Ahlers said the company had donated some computer equipment to the school for its trouble.


http://www.sfgate.com/cgi-bin/article.cgi?file=/c/a/2005/02/10/BADGES.TMP

cheesemouse
02-10-2005, 08:01 AM
YIKES......the cheese returns to his hole and dons his tinfoil hat...... /ccboard/images/graemlins/tongue.gif

DavidMorris
02-10-2005, 08:49 AM
*sigh*

I'm sorry, but I fail to understand the outcry over this (and similar RFID initiatives). I work in an industry that researches and utilitizes RFID technology, and I'm always amazed at the level of paranoia and ignorance about the technology.

It is extremely short-range (passive RFID tag range is from a few inches to a few feet). So the students aren't being tracked every step from the moment they set foot on campus until they leave, but only when they pass in close proximity to a fixed reader or when a teacher scans them with a handheld reader. This is not an eavesdropping device that would tell you what the student is saying or doing, only that they just passed through location X or classroom Y.

I would welcome it in my child's school, even in the bathrooms -- what's so private about knowing a student entered the bathroom? A hall monitor would know the same information. It doesn't violate privacy any more than the ID badges they already wear, and since when do schools need 100% parental permission for policy decisions? The public needs to be educated about the truths of RFID. Sure, like any technology, someone could develop an abusive or intrusive use for it, but in this case and the vast majority of cases it serves a valuable purpose. The idea of being able to trace the last known locations of a missing child would be invaluable IMO.

SnakebyteXX
02-10-2005, 10:41 AM
From where I sit it looks as if we have several life changing developing technologies converging that may eventually eliminate privacy as we know it. GPS tracking - DNA testing - RFID - human chip implantation (a la companies like Verisign (http://biz.yahoo.com/bw/050208/85209_1.html)).

GPS tracking is becoming commonplace in the automotive industry. It's already being used to keep track of some commercial trucking and rental car companies. Service related industries are using it to keep track of their service personnel during the workday. Rental car companies are using it to keep track of their vehicles and to let them know if the leasers are breaking the speed limit while driving. There are rumblings that the automotive insurance industry may some day require GPS tracking in all insured vehicles as a means of determining if you are indeed a 'safe driver'.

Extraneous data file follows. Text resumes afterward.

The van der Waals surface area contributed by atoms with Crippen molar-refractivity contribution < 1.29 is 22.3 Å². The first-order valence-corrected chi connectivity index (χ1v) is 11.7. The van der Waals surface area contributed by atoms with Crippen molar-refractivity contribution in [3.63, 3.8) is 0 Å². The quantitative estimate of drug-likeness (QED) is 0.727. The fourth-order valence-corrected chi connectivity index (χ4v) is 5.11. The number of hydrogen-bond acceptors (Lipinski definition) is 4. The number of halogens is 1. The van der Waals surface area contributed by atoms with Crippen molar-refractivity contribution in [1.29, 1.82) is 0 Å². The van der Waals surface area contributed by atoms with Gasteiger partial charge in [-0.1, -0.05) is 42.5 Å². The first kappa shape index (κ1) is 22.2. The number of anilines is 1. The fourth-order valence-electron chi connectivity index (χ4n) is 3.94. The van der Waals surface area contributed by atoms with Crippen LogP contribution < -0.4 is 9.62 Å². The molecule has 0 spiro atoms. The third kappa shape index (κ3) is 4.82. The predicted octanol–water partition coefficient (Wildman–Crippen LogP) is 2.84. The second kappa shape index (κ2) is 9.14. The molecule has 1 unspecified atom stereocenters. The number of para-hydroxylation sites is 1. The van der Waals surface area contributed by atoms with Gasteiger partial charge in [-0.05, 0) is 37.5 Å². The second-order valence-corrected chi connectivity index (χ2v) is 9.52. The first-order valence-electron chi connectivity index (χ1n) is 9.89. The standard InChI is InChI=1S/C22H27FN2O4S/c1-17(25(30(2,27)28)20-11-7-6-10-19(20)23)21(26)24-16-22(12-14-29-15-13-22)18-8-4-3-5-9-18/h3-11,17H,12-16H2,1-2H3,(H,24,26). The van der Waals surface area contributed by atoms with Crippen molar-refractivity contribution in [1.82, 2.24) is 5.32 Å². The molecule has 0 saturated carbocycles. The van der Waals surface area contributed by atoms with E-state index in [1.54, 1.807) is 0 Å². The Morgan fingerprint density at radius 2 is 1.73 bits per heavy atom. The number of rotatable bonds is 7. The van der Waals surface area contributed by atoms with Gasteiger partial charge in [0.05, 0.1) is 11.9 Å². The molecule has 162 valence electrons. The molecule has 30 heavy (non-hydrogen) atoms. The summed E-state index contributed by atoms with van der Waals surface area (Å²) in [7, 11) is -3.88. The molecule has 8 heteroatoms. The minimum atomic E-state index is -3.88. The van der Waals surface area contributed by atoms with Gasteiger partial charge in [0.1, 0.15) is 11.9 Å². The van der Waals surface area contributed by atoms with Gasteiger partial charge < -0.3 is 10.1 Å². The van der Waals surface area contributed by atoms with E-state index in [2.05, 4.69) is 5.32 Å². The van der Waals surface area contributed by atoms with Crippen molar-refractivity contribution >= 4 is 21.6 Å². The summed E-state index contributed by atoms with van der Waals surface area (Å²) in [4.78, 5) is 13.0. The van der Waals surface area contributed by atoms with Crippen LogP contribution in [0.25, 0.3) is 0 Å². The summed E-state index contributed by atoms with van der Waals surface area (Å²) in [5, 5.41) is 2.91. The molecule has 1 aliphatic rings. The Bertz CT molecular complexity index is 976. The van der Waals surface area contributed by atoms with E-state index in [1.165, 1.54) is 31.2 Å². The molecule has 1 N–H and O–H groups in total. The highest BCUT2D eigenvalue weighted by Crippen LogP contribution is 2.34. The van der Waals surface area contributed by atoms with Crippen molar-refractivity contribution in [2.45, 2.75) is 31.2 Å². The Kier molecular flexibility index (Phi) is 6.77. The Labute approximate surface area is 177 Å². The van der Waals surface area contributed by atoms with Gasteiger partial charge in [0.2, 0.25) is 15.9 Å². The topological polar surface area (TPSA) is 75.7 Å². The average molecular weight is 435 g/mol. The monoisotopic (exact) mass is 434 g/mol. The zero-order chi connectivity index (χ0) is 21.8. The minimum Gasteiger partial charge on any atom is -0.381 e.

DNA testing is becoming faster and more cost effective. It is well known that each of us has a unique DNA fingerprint. Efforts are currently underway to build a national database of DNA records that may some day include the DNA records of every man, woman and child in the country. Imagine a future time when any DNA forensic evidence left at a crime scene can be tied directly to its owner? Imagine a scan able 'DNA thumbprint' on all your credit cards that must match the DNA record on a personalized chip implant buried in your arm before they can be used? Might put a crimp in identity theft, eh?

Add GPS technology to that implanted chip and you have the means of physically tracking everyone in the country. I imagine that this kind of tech would be immensely popular with parents who wished to know the whereabouts of their children 24/7. Might put a crimp in child abductions if not end them entirely.

All of these converging technologies come with downsides as well as upsides. My personal feeling is that regardless of the downsides (loss of privacy) they will eventually be welcomed on the basis of increased safety and freedom from fear.

When that time comes our lives will be irrevocably changed forever.

Snake

DavidMorris
02-10-2005, 11:22 AM
I agree there could potentially be downsides, as I said any technology can potentially be abused. However to fear technology because it COULD be abused is like fearing cars because they can be abused, or fearing alcohol because it can be abused, etc.

<blockquote><font class="small">Quote SnakebyteXX:</font><hr>GPS tracking is becoming commonplace in the automotive industry. It's already being used to keep track of some commercial trucking and rental car companies. Service related industries are using it to keep track of their service personnel during the workday. Rental car companies are using it to keep track of their vehicles and to let them know if the leasers are breaking the speed limit while driving.<hr /></blockquote>
Yep, I've worked in this field too -- a couple years ago I developed our corporate system to integrate with a 3rd party system we install in our truck fleet to do just that. We monitor where the drivers are, their speed, engine RPM's, braking habits (whether they are hard brakers, which eats fuel and increases maintenance costs), etc. All of these things were done to protect company resources and lower costs. IMO if you are on company time using a company resource, you have no reasonable expectation of privacy beyond basic personal privacy such as the act of using the restroom. You'd be amazed at how many truck drivers were stopping off at their girlfriend's house, or detouring through the projects to buy drugs, wasting fuel by leaving their truck running for hours while in a truck stop, or abusing the equipment and the law. This system has virtually put a stop to such shenanigans in our fleet, which is very large (about 300 tractors and over 2000 trailers). It has also allowed us to monitor and fine tune routes and fuel management. We even have the capability -- although not implemented currently -- to disable our trucks should we ever decide it is warranted.